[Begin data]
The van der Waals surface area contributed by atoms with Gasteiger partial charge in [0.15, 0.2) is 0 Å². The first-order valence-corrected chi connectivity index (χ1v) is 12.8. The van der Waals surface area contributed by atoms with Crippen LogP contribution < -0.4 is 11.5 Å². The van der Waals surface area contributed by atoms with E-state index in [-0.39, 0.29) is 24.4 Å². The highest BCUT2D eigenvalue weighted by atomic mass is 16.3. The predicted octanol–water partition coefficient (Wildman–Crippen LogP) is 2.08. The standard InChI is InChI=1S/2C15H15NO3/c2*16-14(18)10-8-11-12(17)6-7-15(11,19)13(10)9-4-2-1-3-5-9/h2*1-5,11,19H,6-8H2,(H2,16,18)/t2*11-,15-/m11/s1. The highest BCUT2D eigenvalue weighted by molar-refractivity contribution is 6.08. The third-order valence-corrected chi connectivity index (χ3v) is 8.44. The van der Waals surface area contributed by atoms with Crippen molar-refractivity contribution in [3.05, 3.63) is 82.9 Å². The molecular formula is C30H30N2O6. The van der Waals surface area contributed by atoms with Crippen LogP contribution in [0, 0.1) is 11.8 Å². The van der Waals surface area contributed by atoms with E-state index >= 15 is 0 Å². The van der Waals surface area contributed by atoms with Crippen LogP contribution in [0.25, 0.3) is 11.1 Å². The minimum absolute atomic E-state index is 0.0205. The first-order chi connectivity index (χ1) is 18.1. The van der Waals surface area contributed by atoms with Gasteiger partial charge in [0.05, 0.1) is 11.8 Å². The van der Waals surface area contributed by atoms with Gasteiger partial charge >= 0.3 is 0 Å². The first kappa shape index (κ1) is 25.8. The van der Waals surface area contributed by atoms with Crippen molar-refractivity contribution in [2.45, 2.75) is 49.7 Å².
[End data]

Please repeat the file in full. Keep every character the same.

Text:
The van der Waals surface area contributed by atoms with Gasteiger partial charge in [0.15, 0.2) is 0 Å². The first-order valence-corrected chi connectivity index (χ1v) is 12.8. The van der Waals surface area contributed by atoms with Crippen LogP contribution < -0.4 is 11.5 Å². The van der Waals surface area contributed by atoms with E-state index in [-0.39, 0.29) is 24.4 Å². The highest BCUT2D eigenvalue weighted by atomic mass is 16.3. The predicted octanol–water partition coefficient (Wildman–Crippen LogP) is 2.08. The standard InChI is InChI=1S/2C15H15NO3/c2*16-14(18)10-8-11-12(17)6-7-15(11,19)13(10)9-4-2-1-3-5-9/h2*1-5,11,19H,6-8H2,(H2,16,18)/t2*11-,15-/m11/s1. The highest BCUT2D eigenvalue weighted by molar-refractivity contribution is 6.08. The third-order valence-corrected chi connectivity index (χ3v) is 8.44. The van der Waals surface area contributed by atoms with Crippen molar-refractivity contribution in [3.05, 3.63) is 82.9 Å². The molecular formula is C30H30N2O6. The van der Waals surface area contributed by atoms with Crippen LogP contribution in [0, 0.1) is 11.8 Å². The van der Waals surface area contributed by atoms with E-state index >= 15 is 0 Å². The van der Waals surface area contributed by atoms with Crippen LogP contribution in [0.25, 0.3) is 11.1 Å². The minimum absolute atomic E-state index is 0.0205. The first-order chi connectivity index (χ1) is 18.1. The van der Waals surface area contributed by atoms with Gasteiger partial charge in [0.05, 0.1) is 11.8 Å². The van der Waals surface area contributed by atoms with Gasteiger partial charge >= 0.3 is 0 Å². The first kappa shape index (κ1) is 25.8. The van der Waals surface area contributed by atoms with Crippen molar-refractivity contribution in [2.45, 2.75) is 49.7 Å².